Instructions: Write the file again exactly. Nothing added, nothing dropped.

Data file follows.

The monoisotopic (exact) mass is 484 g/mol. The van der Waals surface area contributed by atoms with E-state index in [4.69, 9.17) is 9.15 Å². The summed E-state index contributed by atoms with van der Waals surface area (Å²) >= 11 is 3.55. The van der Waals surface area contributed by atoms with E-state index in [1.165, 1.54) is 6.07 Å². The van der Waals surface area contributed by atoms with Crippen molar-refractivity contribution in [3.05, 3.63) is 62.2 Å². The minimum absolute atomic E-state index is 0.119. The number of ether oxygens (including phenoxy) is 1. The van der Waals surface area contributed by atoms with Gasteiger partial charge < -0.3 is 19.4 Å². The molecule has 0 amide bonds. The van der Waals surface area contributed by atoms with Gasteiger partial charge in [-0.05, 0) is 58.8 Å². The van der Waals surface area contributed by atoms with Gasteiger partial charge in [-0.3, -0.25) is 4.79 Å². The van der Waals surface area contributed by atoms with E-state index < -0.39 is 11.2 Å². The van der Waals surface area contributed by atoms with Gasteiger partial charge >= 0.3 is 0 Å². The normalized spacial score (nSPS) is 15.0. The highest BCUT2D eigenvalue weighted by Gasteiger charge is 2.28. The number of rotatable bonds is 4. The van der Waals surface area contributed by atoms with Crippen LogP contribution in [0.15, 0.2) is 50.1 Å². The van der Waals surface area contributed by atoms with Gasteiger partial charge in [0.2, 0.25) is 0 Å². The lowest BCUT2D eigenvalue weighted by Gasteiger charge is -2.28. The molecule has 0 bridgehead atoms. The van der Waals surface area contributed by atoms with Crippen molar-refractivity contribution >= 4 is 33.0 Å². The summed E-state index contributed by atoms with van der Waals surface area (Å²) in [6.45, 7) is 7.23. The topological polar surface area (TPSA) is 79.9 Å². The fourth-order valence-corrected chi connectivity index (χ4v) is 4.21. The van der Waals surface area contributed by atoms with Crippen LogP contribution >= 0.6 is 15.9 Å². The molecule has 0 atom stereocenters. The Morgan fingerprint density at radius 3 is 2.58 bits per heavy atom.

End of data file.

The monoisotopic (exact) mass is 484 g/mol. The van der Waals surface area contributed by atoms with E-state index in [4.69, 9.17) is 9.15 Å². The summed E-state index contributed by atoms with van der Waals surface area (Å²) >= 11 is 3.55. The van der Waals surface area contributed by atoms with E-state index in [1.165, 1.54) is 6.07 Å². The van der Waals surface area contributed by atoms with Crippen molar-refractivity contribution in [3.05, 3.63) is 62.2 Å². The minimum absolute atomic E-state index is 0.119. The number of ether oxygens (including phenoxy) is 1. The van der Waals surface area contributed by atoms with Gasteiger partial charge < -0.3 is 19.4 Å². The molecule has 0 amide bonds. The van der Waals surface area contributed by atoms with Gasteiger partial charge in [-0.05, 0) is 58.8 Å². The van der Waals surface area contributed by atoms with Gasteiger partial charge in [-0.3, -0.25) is 4.79 Å². The van der Waals surface area contributed by atoms with E-state index < -0.39 is 11.2 Å². The van der Waals surface area contributed by atoms with Gasteiger partial charge >= 0.3 is 0 Å². The normalized spacial score (nSPS) is 15.0. The highest BCUT2D eigenvalue weighted by Gasteiger charge is 2.28. The number of rotatable bonds is 4. The van der Waals surface area contributed by atoms with Crippen LogP contribution in [0.15, 0.2) is 50.1 Å². The van der Waals surface area contributed by atoms with Gasteiger partial charge in [0.2, 0.25) is 0 Å². The lowest BCUT2D eigenvalue weighted by Gasteiger charge is -2.28. The molecule has 0 bridgehead atoms. The van der Waals surface area contributed by atoms with Crippen molar-refractivity contribution >= 4 is 33.0 Å². The summed E-state index contributed by atoms with van der Waals surface area (Å²) in [6.45, 7) is 7.23. The topological polar surface area (TPSA) is 79.9 Å². The fourth-order valence-corrected chi connectivity index (χ4v) is 4.21. The van der Waals surface area contributed by atoms with Crippen LogP contribution >= 0.6 is 15.9 Å². The molecule has 0 atom stereocenters. The Morgan fingerprint density at radius 3 is 2.58 bits per heavy atom.